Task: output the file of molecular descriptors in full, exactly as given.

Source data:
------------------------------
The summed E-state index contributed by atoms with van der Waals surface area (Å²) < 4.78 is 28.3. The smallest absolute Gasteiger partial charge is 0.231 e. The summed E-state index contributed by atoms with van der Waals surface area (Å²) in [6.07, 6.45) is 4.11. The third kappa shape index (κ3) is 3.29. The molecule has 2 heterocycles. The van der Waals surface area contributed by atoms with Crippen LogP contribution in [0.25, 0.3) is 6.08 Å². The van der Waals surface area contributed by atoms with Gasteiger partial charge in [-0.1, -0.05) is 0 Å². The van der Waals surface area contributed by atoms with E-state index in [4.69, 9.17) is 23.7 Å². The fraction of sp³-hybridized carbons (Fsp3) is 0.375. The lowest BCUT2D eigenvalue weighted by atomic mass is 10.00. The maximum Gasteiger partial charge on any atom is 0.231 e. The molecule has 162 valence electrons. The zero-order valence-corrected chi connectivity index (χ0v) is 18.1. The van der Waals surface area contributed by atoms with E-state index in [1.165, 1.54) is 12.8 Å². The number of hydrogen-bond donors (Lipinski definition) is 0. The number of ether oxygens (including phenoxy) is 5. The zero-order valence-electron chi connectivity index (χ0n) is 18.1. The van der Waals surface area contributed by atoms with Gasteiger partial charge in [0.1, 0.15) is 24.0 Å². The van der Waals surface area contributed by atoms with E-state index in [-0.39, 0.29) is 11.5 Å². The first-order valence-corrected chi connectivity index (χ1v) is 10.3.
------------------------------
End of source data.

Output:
The summed E-state index contributed by atoms with van der Waals surface area (Å²) < 4.78 is 28.3. The smallest absolute Gasteiger partial charge is 0.231 e. The summed E-state index contributed by atoms with van der Waals surface area (Å²) in [6.07, 6.45) is 4.11. The third kappa shape index (κ3) is 3.29. The molecule has 2 heterocycles. The van der Waals surface area contributed by atoms with Crippen LogP contribution in [0.25, 0.3) is 6.08 Å². The van der Waals surface area contributed by atoms with Gasteiger partial charge in [-0.1, -0.05) is 0 Å². The van der Waals surface area contributed by atoms with E-state index in [4.69, 9.17) is 23.7 Å². The fraction of sp³-hybridized carbons (Fsp3) is 0.375. The lowest BCUT2D eigenvalue weighted by atomic mass is 10.00. The maximum Gasteiger partial charge on any atom is 0.231 e. The molecule has 162 valence electrons. The zero-order valence-corrected chi connectivity index (χ0v) is 18.1. The van der Waals surface area contributed by atoms with E-state index in [1.165, 1.54) is 12.8 Å². The number of hydrogen-bond donors (Lipinski definition) is 0. The number of ether oxygens (including phenoxy) is 5. The zero-order valence-electron chi connectivity index (χ0n) is 18.1. The van der Waals surface area contributed by atoms with Gasteiger partial charge in [0.1, 0.15) is 24.0 Å². The van der Waals surface area contributed by atoms with E-state index in [-0.39, 0.29) is 11.5 Å². The first-order valence-corrected chi connectivity index (χ1v) is 10.3.